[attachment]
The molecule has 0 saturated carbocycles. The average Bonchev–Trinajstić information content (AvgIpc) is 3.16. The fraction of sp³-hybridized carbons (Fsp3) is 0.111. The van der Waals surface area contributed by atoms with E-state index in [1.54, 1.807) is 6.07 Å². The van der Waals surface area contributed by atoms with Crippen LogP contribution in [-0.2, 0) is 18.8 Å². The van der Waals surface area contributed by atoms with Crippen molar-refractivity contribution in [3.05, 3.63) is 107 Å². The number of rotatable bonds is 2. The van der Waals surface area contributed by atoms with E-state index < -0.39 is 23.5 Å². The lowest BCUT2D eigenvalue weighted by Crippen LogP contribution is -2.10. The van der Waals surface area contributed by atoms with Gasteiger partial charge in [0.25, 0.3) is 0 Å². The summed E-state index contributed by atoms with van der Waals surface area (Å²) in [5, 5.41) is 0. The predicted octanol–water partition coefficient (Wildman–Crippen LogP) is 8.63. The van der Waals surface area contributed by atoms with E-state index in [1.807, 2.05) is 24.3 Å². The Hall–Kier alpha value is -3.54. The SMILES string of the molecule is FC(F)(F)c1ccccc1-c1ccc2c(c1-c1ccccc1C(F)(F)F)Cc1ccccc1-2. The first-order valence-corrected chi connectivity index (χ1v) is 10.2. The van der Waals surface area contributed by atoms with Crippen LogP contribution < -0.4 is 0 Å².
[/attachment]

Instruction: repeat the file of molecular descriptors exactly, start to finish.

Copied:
The molecule has 0 saturated carbocycles. The average Bonchev–Trinajstić information content (AvgIpc) is 3.16. The fraction of sp³-hybridized carbons (Fsp3) is 0.111. The van der Waals surface area contributed by atoms with E-state index in [1.54, 1.807) is 6.07 Å². The van der Waals surface area contributed by atoms with Crippen LogP contribution in [-0.2, 0) is 18.8 Å². The van der Waals surface area contributed by atoms with Crippen molar-refractivity contribution in [3.05, 3.63) is 107 Å². The number of rotatable bonds is 2. The van der Waals surface area contributed by atoms with E-state index < -0.39 is 23.5 Å². The lowest BCUT2D eigenvalue weighted by Crippen LogP contribution is -2.10. The van der Waals surface area contributed by atoms with Gasteiger partial charge in [0.25, 0.3) is 0 Å². The summed E-state index contributed by atoms with van der Waals surface area (Å²) in [5, 5.41) is 0. The predicted octanol–water partition coefficient (Wildman–Crippen LogP) is 8.63. The van der Waals surface area contributed by atoms with E-state index in [1.807, 2.05) is 24.3 Å². The Hall–Kier alpha value is -3.54. The SMILES string of the molecule is FC(F)(F)c1ccccc1-c1ccc2c(c1-c1ccccc1C(F)(F)F)Cc1ccccc1-2. The first-order valence-corrected chi connectivity index (χ1v) is 10.2. The van der Waals surface area contributed by atoms with Crippen LogP contribution < -0.4 is 0 Å².